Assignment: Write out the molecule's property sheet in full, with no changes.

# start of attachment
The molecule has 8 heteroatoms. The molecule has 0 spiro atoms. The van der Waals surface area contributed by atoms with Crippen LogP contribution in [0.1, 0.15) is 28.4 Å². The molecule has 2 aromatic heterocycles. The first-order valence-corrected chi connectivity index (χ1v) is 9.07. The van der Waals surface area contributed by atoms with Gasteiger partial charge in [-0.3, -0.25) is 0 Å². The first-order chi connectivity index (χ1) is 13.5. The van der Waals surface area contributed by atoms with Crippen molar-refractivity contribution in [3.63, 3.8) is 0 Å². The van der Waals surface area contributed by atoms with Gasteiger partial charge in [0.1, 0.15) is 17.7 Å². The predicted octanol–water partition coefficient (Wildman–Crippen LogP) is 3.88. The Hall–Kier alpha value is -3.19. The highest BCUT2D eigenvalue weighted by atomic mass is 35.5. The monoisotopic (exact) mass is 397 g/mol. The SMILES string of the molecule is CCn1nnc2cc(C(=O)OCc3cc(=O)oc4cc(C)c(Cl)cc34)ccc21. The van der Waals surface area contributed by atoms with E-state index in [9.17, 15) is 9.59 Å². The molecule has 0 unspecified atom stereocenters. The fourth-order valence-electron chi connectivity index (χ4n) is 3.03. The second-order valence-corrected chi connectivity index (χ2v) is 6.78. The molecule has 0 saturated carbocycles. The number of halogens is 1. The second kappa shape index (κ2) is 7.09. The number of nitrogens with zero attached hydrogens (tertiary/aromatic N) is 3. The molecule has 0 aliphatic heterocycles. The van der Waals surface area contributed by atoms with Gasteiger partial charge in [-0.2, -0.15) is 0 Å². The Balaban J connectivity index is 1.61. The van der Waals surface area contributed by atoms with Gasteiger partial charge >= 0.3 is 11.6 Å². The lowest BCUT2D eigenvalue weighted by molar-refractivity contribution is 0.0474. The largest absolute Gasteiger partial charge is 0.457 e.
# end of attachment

The molecule has 8 heteroatoms. The molecule has 0 spiro atoms. The van der Waals surface area contributed by atoms with Crippen LogP contribution in [0.1, 0.15) is 28.4 Å². The molecule has 2 aromatic heterocycles. The first-order valence-corrected chi connectivity index (χ1v) is 9.07. The van der Waals surface area contributed by atoms with Gasteiger partial charge in [-0.3, -0.25) is 0 Å². The first-order chi connectivity index (χ1) is 13.5. The van der Waals surface area contributed by atoms with Crippen molar-refractivity contribution in [3.63, 3.8) is 0 Å². The van der Waals surface area contributed by atoms with Gasteiger partial charge in [0.1, 0.15) is 17.7 Å². The predicted octanol–water partition coefficient (Wildman–Crippen LogP) is 3.88. The Hall–Kier alpha value is -3.19. The highest BCUT2D eigenvalue weighted by atomic mass is 35.5. The monoisotopic (exact) mass is 397 g/mol. The SMILES string of the molecule is CCn1nnc2cc(C(=O)OCc3cc(=O)oc4cc(C)c(Cl)cc34)ccc21. The van der Waals surface area contributed by atoms with E-state index in [9.17, 15) is 9.59 Å². The molecule has 0 unspecified atom stereocenters. The fourth-order valence-electron chi connectivity index (χ4n) is 3.03. The second-order valence-corrected chi connectivity index (χ2v) is 6.78. The molecule has 0 saturated carbocycles. The number of halogens is 1. The second kappa shape index (κ2) is 7.09. The number of nitrogens with zero attached hydrogens (tertiary/aromatic N) is 3. The molecule has 0 aliphatic heterocycles. The van der Waals surface area contributed by atoms with Gasteiger partial charge in [-0.2, -0.15) is 0 Å². The Balaban J connectivity index is 1.61. The van der Waals surface area contributed by atoms with Gasteiger partial charge >= 0.3 is 11.6 Å². The lowest BCUT2D eigenvalue weighted by molar-refractivity contribution is 0.0474. The largest absolute Gasteiger partial charge is 0.457 e.